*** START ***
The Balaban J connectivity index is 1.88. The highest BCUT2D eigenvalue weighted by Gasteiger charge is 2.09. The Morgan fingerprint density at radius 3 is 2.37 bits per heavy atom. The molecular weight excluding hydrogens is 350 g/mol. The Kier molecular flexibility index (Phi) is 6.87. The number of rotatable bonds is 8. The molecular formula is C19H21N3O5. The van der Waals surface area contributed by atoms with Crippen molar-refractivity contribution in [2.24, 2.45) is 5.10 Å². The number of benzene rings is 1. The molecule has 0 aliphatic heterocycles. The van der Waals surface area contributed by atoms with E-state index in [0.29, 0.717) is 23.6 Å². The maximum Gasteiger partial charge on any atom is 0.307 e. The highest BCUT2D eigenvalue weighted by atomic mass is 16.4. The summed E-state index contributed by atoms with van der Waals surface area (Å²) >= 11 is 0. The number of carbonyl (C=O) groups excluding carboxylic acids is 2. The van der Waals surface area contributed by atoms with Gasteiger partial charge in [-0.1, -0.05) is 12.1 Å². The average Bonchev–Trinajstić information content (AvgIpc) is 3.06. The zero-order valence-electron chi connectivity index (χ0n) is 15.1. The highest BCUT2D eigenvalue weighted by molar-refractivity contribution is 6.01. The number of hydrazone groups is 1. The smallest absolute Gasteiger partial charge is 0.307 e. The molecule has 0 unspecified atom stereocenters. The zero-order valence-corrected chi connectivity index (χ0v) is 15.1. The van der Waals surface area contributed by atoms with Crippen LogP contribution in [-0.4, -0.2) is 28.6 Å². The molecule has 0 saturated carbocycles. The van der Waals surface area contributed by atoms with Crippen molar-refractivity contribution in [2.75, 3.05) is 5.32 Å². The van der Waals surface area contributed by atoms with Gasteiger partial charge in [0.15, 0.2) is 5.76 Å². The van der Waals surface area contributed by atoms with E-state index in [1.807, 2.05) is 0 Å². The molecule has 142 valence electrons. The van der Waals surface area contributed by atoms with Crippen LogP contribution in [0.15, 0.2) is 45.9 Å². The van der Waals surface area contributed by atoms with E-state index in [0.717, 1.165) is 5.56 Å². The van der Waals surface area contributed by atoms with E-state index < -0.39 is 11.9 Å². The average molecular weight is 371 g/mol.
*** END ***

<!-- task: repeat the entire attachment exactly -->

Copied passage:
The Balaban J connectivity index is 1.88. The highest BCUT2D eigenvalue weighted by Gasteiger charge is 2.09. The Morgan fingerprint density at radius 3 is 2.37 bits per heavy atom. The molecular weight excluding hydrogens is 350 g/mol. The Kier molecular flexibility index (Phi) is 6.87. The number of rotatable bonds is 8. The molecular formula is C19H21N3O5. The van der Waals surface area contributed by atoms with Crippen molar-refractivity contribution in [2.24, 2.45) is 5.10 Å². The number of benzene rings is 1. The molecule has 0 aliphatic heterocycles. The van der Waals surface area contributed by atoms with E-state index in [0.29, 0.717) is 23.6 Å². The maximum Gasteiger partial charge on any atom is 0.307 e. The highest BCUT2D eigenvalue weighted by atomic mass is 16.4. The summed E-state index contributed by atoms with van der Waals surface area (Å²) >= 11 is 0. The number of carbonyl (C=O) groups excluding carboxylic acids is 2. The van der Waals surface area contributed by atoms with Gasteiger partial charge in [-0.1, -0.05) is 12.1 Å². The average Bonchev–Trinajstić information content (AvgIpc) is 3.06. The zero-order valence-electron chi connectivity index (χ0n) is 15.1. The highest BCUT2D eigenvalue weighted by molar-refractivity contribution is 6.01. The number of hydrazone groups is 1. The smallest absolute Gasteiger partial charge is 0.307 e. The molecule has 0 unspecified atom stereocenters. The zero-order valence-corrected chi connectivity index (χ0v) is 15.1. The van der Waals surface area contributed by atoms with Crippen LogP contribution in [-0.4, -0.2) is 28.6 Å². The molecule has 0 saturated carbocycles. The van der Waals surface area contributed by atoms with Crippen molar-refractivity contribution in [2.75, 3.05) is 5.32 Å². The van der Waals surface area contributed by atoms with Gasteiger partial charge in [0.15, 0.2) is 5.76 Å². The van der Waals surface area contributed by atoms with E-state index in [1.807, 2.05) is 0 Å². The molecule has 142 valence electrons. The van der Waals surface area contributed by atoms with Crippen LogP contribution in [0.15, 0.2) is 45.9 Å². The van der Waals surface area contributed by atoms with E-state index in [0.717, 1.165) is 5.56 Å². The van der Waals surface area contributed by atoms with E-state index < -0.39 is 11.9 Å². The average molecular weight is 371 g/mol.